"though I am not a novice in the bright temple."
"It is Gailah, not the temple, who makes a novice,"
Johan said, "or a paladin."

Shahana and Ari sat on the floor
and began the meticulous process
of cleaning and polishing their gear.
It was a familiar ritual, and they said nothing
aside from Ari murmuring verses --
she was still learning the names of all the armor pieces.
"May I ... join you?" Johan said hesitantly.
"Of course," said Shahana.  She passed him
her breastplate and the little pot of polish.

Ari stroked an oiled cloth along her belt knife.
"Shahana, what makes a paladin, really?"
she asked suddenly.  "Look at us --
we've hardly anything in common,
not to mention that crazy woman today."

Shahana wasn't surprised that the conversation
had come back around to this.
It was a weighty consideration, after all.
"What makes a paladin is partly the nature of the soul --
a certain clarity of purpose -- and partly a choice,
the willingness to serve," she said.
She stroked a whetstone along her sword,
listening to the whisper of stone on steel.

"But is it the gods who decide, or us?"
Ari asked.  "Can anyone be a paladin,
or do you have to be something special?"

"It's both," Johan said suddenly,
picking up the thread of the lesson.
"It's something that you and the goddess
decide about together.
Some paths just ... need to be followed,
and this is one of them."

He laid down the polishing cloth for a moment
to interlace his fingers, then said,
"First you do something that makes Her notice you.
It can be anything -- a prayer, a valiant deed, a kind word.
Then She sends you a fallen star.  Then you accept.
Then She fills you with Her power.  Step by step."

Ari pulled out her fallen star and buffed it carefully.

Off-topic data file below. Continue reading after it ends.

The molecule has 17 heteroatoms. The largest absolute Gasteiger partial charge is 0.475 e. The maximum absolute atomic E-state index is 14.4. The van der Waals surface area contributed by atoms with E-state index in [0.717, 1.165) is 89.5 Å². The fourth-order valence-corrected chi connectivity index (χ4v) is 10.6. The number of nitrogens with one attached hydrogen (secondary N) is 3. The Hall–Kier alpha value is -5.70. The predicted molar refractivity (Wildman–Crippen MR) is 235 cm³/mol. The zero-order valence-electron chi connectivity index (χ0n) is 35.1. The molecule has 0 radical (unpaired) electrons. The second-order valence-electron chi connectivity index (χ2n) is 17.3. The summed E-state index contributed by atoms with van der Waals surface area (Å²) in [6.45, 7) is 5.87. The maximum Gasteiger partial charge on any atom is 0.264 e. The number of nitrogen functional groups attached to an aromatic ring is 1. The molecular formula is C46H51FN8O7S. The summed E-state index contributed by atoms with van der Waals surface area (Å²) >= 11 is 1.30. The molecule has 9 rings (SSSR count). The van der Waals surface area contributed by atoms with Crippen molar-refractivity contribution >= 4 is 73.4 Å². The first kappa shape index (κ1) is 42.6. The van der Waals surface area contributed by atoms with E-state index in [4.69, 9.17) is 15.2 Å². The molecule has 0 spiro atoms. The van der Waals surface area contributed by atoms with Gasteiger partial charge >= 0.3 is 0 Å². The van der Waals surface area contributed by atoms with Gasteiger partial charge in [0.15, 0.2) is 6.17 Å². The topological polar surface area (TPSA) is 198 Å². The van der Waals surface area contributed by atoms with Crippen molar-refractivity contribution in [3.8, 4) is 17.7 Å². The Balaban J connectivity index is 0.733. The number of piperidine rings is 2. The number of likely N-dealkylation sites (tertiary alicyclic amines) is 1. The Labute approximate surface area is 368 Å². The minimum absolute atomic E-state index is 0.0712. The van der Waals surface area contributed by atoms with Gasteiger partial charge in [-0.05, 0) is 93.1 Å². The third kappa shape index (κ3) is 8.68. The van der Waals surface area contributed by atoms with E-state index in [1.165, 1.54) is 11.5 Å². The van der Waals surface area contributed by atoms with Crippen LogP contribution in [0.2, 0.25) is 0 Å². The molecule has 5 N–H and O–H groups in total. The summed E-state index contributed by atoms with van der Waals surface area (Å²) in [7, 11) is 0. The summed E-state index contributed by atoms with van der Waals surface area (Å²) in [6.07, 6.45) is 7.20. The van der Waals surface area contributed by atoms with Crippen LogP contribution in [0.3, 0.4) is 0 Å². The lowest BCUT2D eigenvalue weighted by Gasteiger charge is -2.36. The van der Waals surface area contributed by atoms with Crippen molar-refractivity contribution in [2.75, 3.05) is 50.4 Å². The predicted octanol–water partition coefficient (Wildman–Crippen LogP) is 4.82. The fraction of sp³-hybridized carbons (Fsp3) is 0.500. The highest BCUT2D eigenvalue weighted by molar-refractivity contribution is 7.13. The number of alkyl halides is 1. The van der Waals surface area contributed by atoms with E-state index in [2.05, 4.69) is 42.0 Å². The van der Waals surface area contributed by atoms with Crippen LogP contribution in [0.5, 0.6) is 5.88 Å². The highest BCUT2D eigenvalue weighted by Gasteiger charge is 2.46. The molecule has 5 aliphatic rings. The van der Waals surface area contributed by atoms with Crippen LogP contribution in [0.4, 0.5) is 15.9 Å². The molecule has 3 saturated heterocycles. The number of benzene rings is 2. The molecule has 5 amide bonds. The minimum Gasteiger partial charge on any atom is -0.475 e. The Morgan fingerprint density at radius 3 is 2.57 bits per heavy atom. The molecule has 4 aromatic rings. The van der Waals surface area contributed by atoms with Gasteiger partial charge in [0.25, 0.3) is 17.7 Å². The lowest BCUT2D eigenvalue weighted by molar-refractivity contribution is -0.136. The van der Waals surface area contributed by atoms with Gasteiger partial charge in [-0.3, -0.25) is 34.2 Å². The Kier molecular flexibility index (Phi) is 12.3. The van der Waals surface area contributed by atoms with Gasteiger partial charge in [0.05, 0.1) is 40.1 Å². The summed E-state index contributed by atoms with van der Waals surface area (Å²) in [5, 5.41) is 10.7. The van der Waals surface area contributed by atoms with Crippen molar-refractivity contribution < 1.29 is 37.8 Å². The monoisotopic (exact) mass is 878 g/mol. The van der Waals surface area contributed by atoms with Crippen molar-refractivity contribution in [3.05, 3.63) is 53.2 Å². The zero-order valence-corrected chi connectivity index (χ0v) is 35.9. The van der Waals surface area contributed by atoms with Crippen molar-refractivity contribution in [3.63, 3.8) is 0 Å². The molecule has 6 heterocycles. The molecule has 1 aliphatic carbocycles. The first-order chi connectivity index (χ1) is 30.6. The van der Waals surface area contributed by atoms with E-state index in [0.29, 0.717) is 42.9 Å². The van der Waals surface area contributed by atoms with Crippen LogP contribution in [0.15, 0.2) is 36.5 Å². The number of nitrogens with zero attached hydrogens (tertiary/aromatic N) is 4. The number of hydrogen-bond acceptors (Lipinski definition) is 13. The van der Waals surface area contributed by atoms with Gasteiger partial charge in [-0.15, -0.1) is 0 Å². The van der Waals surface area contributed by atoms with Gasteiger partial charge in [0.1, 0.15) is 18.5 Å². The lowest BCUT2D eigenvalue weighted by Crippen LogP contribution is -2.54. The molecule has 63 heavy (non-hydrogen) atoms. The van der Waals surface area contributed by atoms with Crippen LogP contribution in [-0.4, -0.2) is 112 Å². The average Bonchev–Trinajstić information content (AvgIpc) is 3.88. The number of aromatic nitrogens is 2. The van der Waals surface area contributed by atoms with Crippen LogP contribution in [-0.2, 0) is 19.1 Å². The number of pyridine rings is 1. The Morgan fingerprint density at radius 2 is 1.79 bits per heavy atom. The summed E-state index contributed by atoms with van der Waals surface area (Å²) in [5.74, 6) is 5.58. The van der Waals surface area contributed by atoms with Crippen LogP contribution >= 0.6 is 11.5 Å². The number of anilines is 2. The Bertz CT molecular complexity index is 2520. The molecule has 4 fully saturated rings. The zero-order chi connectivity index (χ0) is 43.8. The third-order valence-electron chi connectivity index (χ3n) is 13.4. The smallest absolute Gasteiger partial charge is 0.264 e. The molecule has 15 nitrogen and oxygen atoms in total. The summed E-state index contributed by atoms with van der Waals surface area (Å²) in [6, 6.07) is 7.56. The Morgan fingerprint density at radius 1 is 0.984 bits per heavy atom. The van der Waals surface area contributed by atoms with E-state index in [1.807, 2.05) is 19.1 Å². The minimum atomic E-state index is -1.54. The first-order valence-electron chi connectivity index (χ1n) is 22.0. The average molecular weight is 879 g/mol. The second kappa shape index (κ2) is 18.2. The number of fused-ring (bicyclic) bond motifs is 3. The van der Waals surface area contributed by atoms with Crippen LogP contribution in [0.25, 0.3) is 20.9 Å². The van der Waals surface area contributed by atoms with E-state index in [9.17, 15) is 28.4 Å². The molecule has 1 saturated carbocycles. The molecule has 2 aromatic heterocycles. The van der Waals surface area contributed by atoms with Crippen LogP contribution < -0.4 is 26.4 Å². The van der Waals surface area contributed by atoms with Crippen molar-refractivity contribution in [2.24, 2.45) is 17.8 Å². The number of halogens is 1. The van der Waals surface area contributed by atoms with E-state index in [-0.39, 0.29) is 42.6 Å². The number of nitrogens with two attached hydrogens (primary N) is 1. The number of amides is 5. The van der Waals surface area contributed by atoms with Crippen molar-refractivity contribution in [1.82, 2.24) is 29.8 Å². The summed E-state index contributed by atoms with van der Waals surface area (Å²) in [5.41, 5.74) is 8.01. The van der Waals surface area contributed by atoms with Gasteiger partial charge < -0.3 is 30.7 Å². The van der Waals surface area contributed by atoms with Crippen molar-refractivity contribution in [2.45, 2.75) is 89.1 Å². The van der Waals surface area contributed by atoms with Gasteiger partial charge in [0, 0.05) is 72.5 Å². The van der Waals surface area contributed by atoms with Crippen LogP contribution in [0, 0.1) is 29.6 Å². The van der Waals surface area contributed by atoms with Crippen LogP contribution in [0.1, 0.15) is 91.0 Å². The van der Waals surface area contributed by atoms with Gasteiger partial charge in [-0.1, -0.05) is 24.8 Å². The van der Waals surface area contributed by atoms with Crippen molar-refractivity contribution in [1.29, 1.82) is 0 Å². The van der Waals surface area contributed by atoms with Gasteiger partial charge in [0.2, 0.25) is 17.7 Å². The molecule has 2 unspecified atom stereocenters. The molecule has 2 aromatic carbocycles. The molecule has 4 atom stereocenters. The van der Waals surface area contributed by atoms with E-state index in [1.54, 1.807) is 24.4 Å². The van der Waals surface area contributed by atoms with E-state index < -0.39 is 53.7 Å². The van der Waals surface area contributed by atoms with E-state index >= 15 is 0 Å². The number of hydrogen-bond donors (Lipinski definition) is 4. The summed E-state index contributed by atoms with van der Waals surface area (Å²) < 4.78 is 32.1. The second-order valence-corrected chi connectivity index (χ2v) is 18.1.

"We met a paladin of Gorrein today,"
said Ari, and Shahana saw Johan's flinch.
"She made my skin crawl, but she said that
being a paladin was about following your heart,
not just about being good."

"No," said Johan, shaking his head.  "You do
have to follow your heart, but there's more than that.
"I think being a paladin is about accepting power
and then giving it away, not clinging to it.
That's the hard part.  Few people can do it."

"Well, I bet you know more about that 
than Gorrein's crazy lady does," Ari said firmly

as she tucked her fallen star back into its pouch.
Johan scrubbed hastily at the breastplate again
but Shahana had already seen
how he had responded to a novice's questions.

"So how is your heart, Johan?" Ari asked.
"I'm not sure you were following it when we met last."
"It's still broken," he said with half a smile,
"but it's not quite as useless as it was before."
Shahana wondered what in the world he meant by that,
but he was already setting the armor aside.

"That reminds me," Johan said
as he rummaged through his pack,
"I have something for the two of you."
He passed a tiny packet to Shahana and one to Ari.
Shahana unwrapped hers to find a necklace
made from a piece of porcelain painted with roses.

Ari held up a matching necklace, face shining with joy.
"Thank you!" she exclaimed, throwing her arms
around Johan's neck and hugging him.
"It's the prettiest present anyone ever gave me.
But I don't have anything to give you."

"You gave me my heart back, I think," Johan said.
"I'd lost it for a while, until I met you and Shahana on the road.
I'm glad to have it again, even if sometimes
I cut myself on the sharp edges."

Ari sat back on her heels and put on her necklace.
She ran a finger over the shiny foil and said,
"Don't worry.  Gailah will show you how
to cover the sharp edges with something wonderful."

Tags: , , , , , , , ,
Current Mood: busy busy

16 comments or Leave a comment
(Deleted comment)
ysabetwordsmith From: ysabetwordsmith Date: April 9th, 2012 07:18 pm (UTC) (Link)

Thank you!

I'm glad you like this.

>>I love the break between Johan's conception of what he did there and the Crew's conception of his actions. That's one I've lived through a few times, if not in such extreme circumstances.<<

That seems to be a key part of Johan's personality. He has an idealized concept of how the world "should" be, and is perpetually disappointed because it's rare for anyone or anything to live up to that. In this case, he thinks of a hero in the moral sense rather than the practical sense, and the shear between his own perception and other people's can be miserable. But he is slowly learning that "imperfect" does not necessarily mean "worthless."
(Deleted comment)
ysabetwordsmith From: ysabetwordsmith Date: April 10th, 2012 01:10 am (UTC) (Link)

Re: Thank you!

I'm glad this resonated with you. It's hard when you can't live up to an ideal, but can't change the ideal because it's something you honestly believe.
(Deleted comment)